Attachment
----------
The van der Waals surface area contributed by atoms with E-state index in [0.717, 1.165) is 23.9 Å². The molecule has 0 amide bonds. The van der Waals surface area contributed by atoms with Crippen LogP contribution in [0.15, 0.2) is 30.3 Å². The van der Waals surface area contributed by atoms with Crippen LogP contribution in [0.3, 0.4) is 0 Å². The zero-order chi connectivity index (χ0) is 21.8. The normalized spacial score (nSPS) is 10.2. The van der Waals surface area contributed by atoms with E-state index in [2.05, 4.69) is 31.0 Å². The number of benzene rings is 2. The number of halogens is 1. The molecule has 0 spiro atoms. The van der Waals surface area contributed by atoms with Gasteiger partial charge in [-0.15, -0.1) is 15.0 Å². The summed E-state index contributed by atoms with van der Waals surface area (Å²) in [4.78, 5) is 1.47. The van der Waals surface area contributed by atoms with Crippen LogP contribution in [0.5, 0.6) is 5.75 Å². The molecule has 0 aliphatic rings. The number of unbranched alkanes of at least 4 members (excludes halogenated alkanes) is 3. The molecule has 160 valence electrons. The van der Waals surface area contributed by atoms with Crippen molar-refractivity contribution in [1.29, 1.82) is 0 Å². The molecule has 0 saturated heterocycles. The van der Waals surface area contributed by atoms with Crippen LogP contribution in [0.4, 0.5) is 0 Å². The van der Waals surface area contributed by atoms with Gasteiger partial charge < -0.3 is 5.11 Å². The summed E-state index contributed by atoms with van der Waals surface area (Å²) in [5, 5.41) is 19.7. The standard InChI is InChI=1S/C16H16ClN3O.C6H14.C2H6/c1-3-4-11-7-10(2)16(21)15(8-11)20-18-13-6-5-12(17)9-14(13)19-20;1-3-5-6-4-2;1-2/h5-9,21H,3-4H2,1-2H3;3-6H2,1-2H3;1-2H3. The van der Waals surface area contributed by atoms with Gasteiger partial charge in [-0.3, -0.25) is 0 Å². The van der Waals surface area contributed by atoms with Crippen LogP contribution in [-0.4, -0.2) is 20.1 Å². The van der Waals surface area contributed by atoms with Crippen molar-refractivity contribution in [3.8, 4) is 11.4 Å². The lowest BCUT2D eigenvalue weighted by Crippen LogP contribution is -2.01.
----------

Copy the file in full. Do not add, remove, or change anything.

The van der Waals surface area contributed by atoms with E-state index in [0.717, 1.165) is 23.9 Å². The molecule has 0 amide bonds. The van der Waals surface area contributed by atoms with Crippen LogP contribution in [0.15, 0.2) is 30.3 Å². The van der Waals surface area contributed by atoms with Crippen LogP contribution in [0.3, 0.4) is 0 Å². The zero-order chi connectivity index (χ0) is 21.8. The normalized spacial score (nSPS) is 10.2. The van der Waals surface area contributed by atoms with E-state index in [2.05, 4.69) is 31.0 Å². The number of benzene rings is 2. The number of halogens is 1. The molecule has 0 spiro atoms. The van der Waals surface area contributed by atoms with Gasteiger partial charge in [-0.15, -0.1) is 15.0 Å². The summed E-state index contributed by atoms with van der Waals surface area (Å²) in [4.78, 5) is 1.47. The van der Waals surface area contributed by atoms with Crippen LogP contribution in [0.5, 0.6) is 5.75 Å². The molecule has 0 aliphatic rings. The number of unbranched alkanes of at least 4 members (excludes halogenated alkanes) is 3. The molecule has 160 valence electrons. The van der Waals surface area contributed by atoms with Crippen molar-refractivity contribution in [1.29, 1.82) is 0 Å². The molecule has 0 saturated heterocycles. The van der Waals surface area contributed by atoms with Crippen LogP contribution in [0.4, 0.5) is 0 Å². The van der Waals surface area contributed by atoms with Gasteiger partial charge < -0.3 is 5.11 Å². The summed E-state index contributed by atoms with van der Waals surface area (Å²) in [5, 5.41) is 19.7. The standard InChI is InChI=1S/C16H16ClN3O.C6H14.C2H6/c1-3-4-11-7-10(2)16(21)15(8-11)20-18-13-6-5-12(17)9-14(13)19-20;1-3-5-6-4-2;1-2/h5-9,21H,3-4H2,1-2H3;3-6H2,1-2H3;1-2H3. The van der Waals surface area contributed by atoms with Gasteiger partial charge in [-0.3, -0.25) is 0 Å². The van der Waals surface area contributed by atoms with Crippen LogP contribution in [-0.4, -0.2) is 20.1 Å². The van der Waals surface area contributed by atoms with Crippen molar-refractivity contribution in [3.8, 4) is 11.4 Å². The lowest BCUT2D eigenvalue weighted by Crippen LogP contribution is -2.01.